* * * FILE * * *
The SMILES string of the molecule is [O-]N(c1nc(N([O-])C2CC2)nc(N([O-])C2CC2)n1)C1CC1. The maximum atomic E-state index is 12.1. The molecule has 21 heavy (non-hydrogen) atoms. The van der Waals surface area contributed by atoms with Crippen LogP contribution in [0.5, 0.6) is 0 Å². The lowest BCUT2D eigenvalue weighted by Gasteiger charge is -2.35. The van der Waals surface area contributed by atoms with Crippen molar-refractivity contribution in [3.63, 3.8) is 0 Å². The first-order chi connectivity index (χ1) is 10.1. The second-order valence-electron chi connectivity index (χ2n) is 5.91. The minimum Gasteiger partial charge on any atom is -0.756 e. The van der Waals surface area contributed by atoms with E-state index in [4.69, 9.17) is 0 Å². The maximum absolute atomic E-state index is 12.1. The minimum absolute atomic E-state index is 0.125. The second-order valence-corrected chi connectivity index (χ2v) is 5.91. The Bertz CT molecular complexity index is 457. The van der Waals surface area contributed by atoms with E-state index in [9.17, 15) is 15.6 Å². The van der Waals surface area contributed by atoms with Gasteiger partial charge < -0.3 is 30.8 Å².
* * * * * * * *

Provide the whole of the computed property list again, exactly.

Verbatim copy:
The SMILES string of the molecule is [O-]N(c1nc(N([O-])C2CC2)nc(N([O-])C2CC2)n1)C1CC1. The maximum atomic E-state index is 12.1. The molecule has 21 heavy (non-hydrogen) atoms. The van der Waals surface area contributed by atoms with Crippen LogP contribution in [0.5, 0.6) is 0 Å². The lowest BCUT2D eigenvalue weighted by Gasteiger charge is -2.35. The van der Waals surface area contributed by atoms with Crippen molar-refractivity contribution in [3.63, 3.8) is 0 Å². The first-order chi connectivity index (χ1) is 10.1. The second-order valence-electron chi connectivity index (χ2n) is 5.91. The minimum Gasteiger partial charge on any atom is -0.756 e. The van der Waals surface area contributed by atoms with E-state index in [4.69, 9.17) is 0 Å². The maximum absolute atomic E-state index is 12.1. The minimum absolute atomic E-state index is 0.125. The second-order valence-corrected chi connectivity index (χ2v) is 5.91. The Bertz CT molecular complexity index is 457. The van der Waals surface area contributed by atoms with E-state index in [9.17, 15) is 15.6 Å². The van der Waals surface area contributed by atoms with Gasteiger partial charge < -0.3 is 30.8 Å².